Yesterday I had lunch with Bryan Cox, a new blogger over at Thoughts on Antiquity, though he's not new to blogging, as the post explains. Anyway, enjoyed the lunch Bryan. Thank you for joining me. Looking forward to seeing your posts!
The quixotic infidel had a very good visualization for describing the canonical status of various books by various entities in early Christianity.
Michael from Pisteuomen is in a discussion with the author of the blog on the authorship of Hebrews. I happen to agree with Quixie; Paul did not write Hebrews.
Wright recently made it onto Nightline to chat about the resurrection of the dead and heaven. It was interesting though nothing unexpected (from him) was said. Thanks for the heads up, Kris.
So my ex-coworker and friend David is coming over tonight. My son has met him before, and so I was trying to tell him that David was coming over. Here's how that conversation went. I was a little surprised.
This morning I was reading Mark 1 and was staring at verse 4 in a printout I had of the text based on Tauber's MorphGNT (which doesn't have any textual variants or punctuation), thinking "that is an unusual bit of syntax." Before our morning study class at church I was looking at it again, but this time in my NA27. I noticed that the first article in the verse was in brackets, showing that the reading was very debatable. So then I looked through the variants and realized that I wasn't the only one who found the wording to be a little unexpected. I figured this might be an interesting thing to ponder for some, because a) this is a good example of an intentional scribal change to the text, b) is one that affects how you translate this verse and, c) is one that involves both Textual Criticism and Greek syntax. Here are the readings:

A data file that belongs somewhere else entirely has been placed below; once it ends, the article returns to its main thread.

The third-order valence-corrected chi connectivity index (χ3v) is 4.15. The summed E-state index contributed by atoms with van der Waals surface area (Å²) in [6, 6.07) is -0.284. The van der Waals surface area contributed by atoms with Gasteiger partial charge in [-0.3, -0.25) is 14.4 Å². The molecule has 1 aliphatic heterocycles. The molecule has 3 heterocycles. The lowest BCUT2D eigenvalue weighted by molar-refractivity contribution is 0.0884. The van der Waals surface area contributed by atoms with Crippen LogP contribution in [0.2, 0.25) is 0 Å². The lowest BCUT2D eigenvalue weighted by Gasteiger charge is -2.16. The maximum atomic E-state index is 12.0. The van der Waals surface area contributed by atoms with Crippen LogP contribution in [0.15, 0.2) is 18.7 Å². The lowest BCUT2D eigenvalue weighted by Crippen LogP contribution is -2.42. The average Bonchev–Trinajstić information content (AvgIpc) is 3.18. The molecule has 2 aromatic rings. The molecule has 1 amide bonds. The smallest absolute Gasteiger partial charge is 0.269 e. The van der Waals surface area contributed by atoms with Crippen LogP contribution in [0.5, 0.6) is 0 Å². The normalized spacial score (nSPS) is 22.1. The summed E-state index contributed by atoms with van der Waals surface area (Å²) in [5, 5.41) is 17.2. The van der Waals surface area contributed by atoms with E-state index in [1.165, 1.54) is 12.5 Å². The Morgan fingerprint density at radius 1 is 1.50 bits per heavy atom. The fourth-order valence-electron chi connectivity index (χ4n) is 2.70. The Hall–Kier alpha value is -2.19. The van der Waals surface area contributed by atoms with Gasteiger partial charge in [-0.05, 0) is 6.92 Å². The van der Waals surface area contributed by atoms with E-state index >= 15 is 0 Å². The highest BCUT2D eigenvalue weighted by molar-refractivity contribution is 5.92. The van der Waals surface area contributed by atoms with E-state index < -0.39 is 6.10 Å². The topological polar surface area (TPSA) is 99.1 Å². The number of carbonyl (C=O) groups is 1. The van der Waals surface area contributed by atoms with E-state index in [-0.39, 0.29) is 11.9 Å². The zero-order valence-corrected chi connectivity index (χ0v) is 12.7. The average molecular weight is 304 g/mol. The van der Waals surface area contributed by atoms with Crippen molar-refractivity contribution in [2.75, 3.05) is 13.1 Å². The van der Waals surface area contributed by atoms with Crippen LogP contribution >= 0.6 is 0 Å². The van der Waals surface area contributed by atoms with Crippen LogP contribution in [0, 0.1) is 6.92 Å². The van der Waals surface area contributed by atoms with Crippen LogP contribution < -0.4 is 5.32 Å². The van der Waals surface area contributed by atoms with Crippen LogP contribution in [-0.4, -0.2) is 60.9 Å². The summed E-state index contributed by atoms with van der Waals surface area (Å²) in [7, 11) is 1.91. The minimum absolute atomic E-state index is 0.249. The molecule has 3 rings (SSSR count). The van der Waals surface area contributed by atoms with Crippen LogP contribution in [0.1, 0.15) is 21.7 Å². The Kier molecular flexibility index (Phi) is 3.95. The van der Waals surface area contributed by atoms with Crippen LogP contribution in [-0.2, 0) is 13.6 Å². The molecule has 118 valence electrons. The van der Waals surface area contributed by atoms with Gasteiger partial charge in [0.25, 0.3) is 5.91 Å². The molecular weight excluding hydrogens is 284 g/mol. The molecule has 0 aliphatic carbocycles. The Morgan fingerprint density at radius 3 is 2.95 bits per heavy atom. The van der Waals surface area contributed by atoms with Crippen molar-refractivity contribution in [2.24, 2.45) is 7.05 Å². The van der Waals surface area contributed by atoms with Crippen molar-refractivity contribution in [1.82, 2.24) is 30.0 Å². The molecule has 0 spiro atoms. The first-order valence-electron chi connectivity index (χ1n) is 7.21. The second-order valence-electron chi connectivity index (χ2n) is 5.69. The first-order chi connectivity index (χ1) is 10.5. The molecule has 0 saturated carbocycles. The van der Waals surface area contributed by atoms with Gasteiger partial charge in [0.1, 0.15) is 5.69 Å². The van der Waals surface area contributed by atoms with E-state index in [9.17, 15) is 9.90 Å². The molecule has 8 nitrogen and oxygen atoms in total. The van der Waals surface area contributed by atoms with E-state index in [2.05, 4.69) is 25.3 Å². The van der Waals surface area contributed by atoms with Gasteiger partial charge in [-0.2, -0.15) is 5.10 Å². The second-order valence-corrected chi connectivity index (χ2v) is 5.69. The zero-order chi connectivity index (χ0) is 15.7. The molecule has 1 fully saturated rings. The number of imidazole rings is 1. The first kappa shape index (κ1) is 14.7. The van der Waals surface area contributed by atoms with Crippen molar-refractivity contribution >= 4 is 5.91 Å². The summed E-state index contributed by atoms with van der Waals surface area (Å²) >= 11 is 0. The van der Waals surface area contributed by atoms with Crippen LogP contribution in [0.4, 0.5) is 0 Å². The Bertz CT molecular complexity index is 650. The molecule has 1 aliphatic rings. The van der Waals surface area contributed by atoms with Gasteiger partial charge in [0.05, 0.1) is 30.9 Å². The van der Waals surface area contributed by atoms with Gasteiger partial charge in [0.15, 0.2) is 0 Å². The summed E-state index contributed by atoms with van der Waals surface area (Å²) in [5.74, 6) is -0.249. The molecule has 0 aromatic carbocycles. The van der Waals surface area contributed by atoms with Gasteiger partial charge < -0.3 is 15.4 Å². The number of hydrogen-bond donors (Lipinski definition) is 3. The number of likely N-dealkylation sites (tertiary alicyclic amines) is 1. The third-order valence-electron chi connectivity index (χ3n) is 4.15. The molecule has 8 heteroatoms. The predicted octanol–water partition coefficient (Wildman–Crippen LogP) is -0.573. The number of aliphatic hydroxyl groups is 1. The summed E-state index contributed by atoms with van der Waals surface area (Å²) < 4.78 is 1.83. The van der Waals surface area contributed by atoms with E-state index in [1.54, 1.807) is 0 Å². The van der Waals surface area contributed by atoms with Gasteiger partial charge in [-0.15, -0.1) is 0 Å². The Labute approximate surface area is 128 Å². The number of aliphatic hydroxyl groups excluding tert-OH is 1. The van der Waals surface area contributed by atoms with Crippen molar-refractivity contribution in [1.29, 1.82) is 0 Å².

Now that I can setup series properly on the blog, it is time to begin this series again in earnest. I have no intention of making this series last all year :)
Ever been to ancientfaith.com? It is an interesting site. My friend Edward pointed it out to me a few weeks ago. Thanks Edward! It is Eastern Orthodox in content, so if you are curious about them, it is a good place to visit. I enjoy some of the podcasts, though I haven't read much on the site.
So I just updated the site. This site is run on custom code that I wrote in ASP.NET, C#, and Sql Server 2005. That way, if I want a feature, then I can add it and don't have to wait on someone else. This time comes one major feature.
So I downloaded Michael's free software bundle. I have only tried the Greek package, but here are my thoughts on that one.
I just finished reading this today:
So I was tagged for this meme several days ago. I'm just now getting around to doing it.